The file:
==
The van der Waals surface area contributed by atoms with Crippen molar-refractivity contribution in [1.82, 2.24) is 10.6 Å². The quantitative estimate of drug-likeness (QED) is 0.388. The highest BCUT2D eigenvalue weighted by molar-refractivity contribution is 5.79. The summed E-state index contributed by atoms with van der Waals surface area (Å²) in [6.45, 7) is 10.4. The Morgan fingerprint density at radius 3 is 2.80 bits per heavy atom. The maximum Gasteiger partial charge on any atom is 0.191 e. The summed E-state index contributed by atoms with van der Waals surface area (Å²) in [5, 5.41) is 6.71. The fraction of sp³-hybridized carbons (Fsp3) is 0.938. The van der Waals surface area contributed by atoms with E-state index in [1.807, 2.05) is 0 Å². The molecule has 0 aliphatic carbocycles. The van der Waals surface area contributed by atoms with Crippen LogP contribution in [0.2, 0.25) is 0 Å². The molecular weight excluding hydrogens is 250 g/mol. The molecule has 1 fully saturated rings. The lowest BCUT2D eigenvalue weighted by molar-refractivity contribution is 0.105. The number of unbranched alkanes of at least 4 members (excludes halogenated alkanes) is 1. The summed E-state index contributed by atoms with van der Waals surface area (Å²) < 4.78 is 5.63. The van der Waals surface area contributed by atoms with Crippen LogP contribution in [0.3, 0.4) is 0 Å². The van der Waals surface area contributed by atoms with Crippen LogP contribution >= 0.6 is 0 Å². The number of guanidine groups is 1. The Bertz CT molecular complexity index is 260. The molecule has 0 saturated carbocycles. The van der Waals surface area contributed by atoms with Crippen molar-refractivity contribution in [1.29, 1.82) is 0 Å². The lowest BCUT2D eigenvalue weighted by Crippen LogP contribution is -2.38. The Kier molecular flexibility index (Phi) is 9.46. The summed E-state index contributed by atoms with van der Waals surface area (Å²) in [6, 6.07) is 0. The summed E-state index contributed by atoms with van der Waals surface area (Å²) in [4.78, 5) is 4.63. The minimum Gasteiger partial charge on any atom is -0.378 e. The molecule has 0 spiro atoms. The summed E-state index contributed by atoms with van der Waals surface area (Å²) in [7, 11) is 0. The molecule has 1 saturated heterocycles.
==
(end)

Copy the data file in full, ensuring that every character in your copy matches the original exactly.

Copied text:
The van der Waals surface area contributed by atoms with Crippen molar-refractivity contribution in [1.82, 2.24) is 10.6 Å². The quantitative estimate of drug-likeness (QED) is 0.388. The highest BCUT2D eigenvalue weighted by molar-refractivity contribution is 5.79. The summed E-state index contributed by atoms with van der Waals surface area (Å²) in [6.45, 7) is 10.4. The Morgan fingerprint density at radius 3 is 2.80 bits per heavy atom. The maximum Gasteiger partial charge on any atom is 0.191 e. The summed E-state index contributed by atoms with van der Waals surface area (Å²) in [5, 5.41) is 6.71. The fraction of sp³-hybridized carbons (Fsp3) is 0.938. The van der Waals surface area contributed by atoms with E-state index in [1.807, 2.05) is 0 Å². The molecule has 0 aliphatic carbocycles. The van der Waals surface area contributed by atoms with Crippen LogP contribution in [0.2, 0.25) is 0 Å². The molecular weight excluding hydrogens is 250 g/mol. The molecule has 1 fully saturated rings. The lowest BCUT2D eigenvalue weighted by molar-refractivity contribution is 0.105. The number of unbranched alkanes of at least 4 members (excludes halogenated alkanes) is 1. The summed E-state index contributed by atoms with van der Waals surface area (Å²) < 4.78 is 5.63. The van der Waals surface area contributed by atoms with Crippen LogP contribution in [0.3, 0.4) is 0 Å². The van der Waals surface area contributed by atoms with Crippen LogP contribution >= 0.6 is 0 Å². The number of guanidine groups is 1. The Bertz CT molecular complexity index is 260. The molecule has 0 saturated carbocycles. The van der Waals surface area contributed by atoms with Crippen molar-refractivity contribution in [1.29, 1.82) is 0 Å². The lowest BCUT2D eigenvalue weighted by Crippen LogP contribution is -2.38. The Kier molecular flexibility index (Phi) is 9.46. The summed E-state index contributed by atoms with van der Waals surface area (Å²) in [6, 6.07) is 0. The summed E-state index contributed by atoms with van der Waals surface area (Å²) in [4.78, 5) is 4.63. The minimum Gasteiger partial charge on any atom is -0.378 e. The molecule has 0 spiro atoms. The summed E-state index contributed by atoms with van der Waals surface area (Å²) in [7, 11) is 0. The molecule has 1 saturated heterocycles.